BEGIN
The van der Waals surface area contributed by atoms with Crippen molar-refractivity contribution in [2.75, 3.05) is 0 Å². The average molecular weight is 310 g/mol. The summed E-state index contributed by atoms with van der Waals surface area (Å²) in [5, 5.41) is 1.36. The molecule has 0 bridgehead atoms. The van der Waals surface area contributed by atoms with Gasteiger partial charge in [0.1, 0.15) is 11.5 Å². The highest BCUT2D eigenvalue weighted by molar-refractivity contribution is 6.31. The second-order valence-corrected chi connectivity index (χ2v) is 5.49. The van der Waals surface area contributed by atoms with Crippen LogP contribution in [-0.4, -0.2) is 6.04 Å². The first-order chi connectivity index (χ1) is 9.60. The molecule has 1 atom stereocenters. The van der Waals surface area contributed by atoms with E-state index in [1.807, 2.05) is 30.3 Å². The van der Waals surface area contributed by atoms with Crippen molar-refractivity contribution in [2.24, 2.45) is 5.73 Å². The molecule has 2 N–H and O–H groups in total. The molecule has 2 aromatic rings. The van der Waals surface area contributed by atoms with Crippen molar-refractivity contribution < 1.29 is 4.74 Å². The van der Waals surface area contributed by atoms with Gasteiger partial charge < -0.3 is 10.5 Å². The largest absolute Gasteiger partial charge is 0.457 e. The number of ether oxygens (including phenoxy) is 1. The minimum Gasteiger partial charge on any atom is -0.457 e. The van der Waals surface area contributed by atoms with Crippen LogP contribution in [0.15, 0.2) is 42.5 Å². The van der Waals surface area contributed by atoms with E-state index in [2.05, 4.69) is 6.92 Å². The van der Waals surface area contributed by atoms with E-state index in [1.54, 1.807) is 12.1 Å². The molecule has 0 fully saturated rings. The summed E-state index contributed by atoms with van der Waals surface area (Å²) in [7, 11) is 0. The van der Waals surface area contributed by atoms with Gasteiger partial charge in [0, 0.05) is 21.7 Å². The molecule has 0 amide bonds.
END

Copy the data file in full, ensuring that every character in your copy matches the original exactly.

The van der Waals surface area contributed by atoms with Crippen molar-refractivity contribution in [2.75, 3.05) is 0 Å². The average molecular weight is 310 g/mol. The summed E-state index contributed by atoms with van der Waals surface area (Å²) in [5, 5.41) is 1.36. The molecule has 0 bridgehead atoms. The van der Waals surface area contributed by atoms with Gasteiger partial charge in [0.1, 0.15) is 11.5 Å². The highest BCUT2D eigenvalue weighted by molar-refractivity contribution is 6.31. The second-order valence-corrected chi connectivity index (χ2v) is 5.49. The van der Waals surface area contributed by atoms with Crippen LogP contribution in [-0.4, -0.2) is 6.04 Å². The first-order chi connectivity index (χ1) is 9.60. The molecule has 1 atom stereocenters. The van der Waals surface area contributed by atoms with E-state index in [1.807, 2.05) is 30.3 Å². The van der Waals surface area contributed by atoms with Crippen molar-refractivity contribution in [2.24, 2.45) is 5.73 Å². The molecule has 2 N–H and O–H groups in total. The molecule has 2 aromatic rings. The van der Waals surface area contributed by atoms with Crippen molar-refractivity contribution < 1.29 is 4.74 Å². The van der Waals surface area contributed by atoms with Gasteiger partial charge < -0.3 is 10.5 Å². The largest absolute Gasteiger partial charge is 0.457 e. The number of ether oxygens (including phenoxy) is 1. The minimum Gasteiger partial charge on any atom is -0.457 e. The van der Waals surface area contributed by atoms with Crippen LogP contribution in [0.15, 0.2) is 42.5 Å². The van der Waals surface area contributed by atoms with E-state index in [2.05, 4.69) is 6.92 Å². The van der Waals surface area contributed by atoms with E-state index in [1.54, 1.807) is 12.1 Å². The molecule has 0 fully saturated rings. The summed E-state index contributed by atoms with van der Waals surface area (Å²) in [7, 11) is 0. The van der Waals surface area contributed by atoms with Gasteiger partial charge in [0, 0.05) is 21.7 Å². The molecule has 0 amide bonds.